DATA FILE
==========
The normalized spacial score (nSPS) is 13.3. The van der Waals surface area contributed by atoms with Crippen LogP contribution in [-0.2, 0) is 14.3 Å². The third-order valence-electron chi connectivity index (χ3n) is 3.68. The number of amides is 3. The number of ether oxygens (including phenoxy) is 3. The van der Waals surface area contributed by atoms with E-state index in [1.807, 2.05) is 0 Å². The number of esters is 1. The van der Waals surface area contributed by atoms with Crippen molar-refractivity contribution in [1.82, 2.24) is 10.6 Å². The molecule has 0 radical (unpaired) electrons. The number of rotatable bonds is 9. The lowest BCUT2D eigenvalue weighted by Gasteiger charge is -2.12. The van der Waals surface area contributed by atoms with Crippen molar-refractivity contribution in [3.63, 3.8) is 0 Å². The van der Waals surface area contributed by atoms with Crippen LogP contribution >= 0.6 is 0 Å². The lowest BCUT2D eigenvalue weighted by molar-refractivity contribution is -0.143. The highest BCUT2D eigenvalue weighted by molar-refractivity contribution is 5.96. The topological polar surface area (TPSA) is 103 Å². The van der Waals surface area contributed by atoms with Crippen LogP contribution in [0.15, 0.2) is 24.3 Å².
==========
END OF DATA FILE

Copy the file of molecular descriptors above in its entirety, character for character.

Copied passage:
The normalized spacial score (nSPS) is 13.3. The van der Waals surface area contributed by atoms with Crippen LogP contribution in [-0.2, 0) is 14.3 Å². The third-order valence-electron chi connectivity index (χ3n) is 3.68. The number of amides is 3. The number of ether oxygens (including phenoxy) is 3. The van der Waals surface area contributed by atoms with E-state index in [1.807, 2.05) is 0 Å². The number of esters is 1. The van der Waals surface area contributed by atoms with Crippen molar-refractivity contribution in [1.82, 2.24) is 10.6 Å². The molecule has 0 radical (unpaired) electrons. The number of rotatable bonds is 9. The lowest BCUT2D eigenvalue weighted by Gasteiger charge is -2.12. The van der Waals surface area contributed by atoms with Crippen molar-refractivity contribution in [3.63, 3.8) is 0 Å². The van der Waals surface area contributed by atoms with Crippen LogP contribution >= 0.6 is 0 Å². The lowest BCUT2D eigenvalue weighted by molar-refractivity contribution is -0.143. The highest BCUT2D eigenvalue weighted by molar-refractivity contribution is 5.96. The topological polar surface area (TPSA) is 103 Å². The van der Waals surface area contributed by atoms with Crippen LogP contribution in [0.15, 0.2) is 24.3 Å².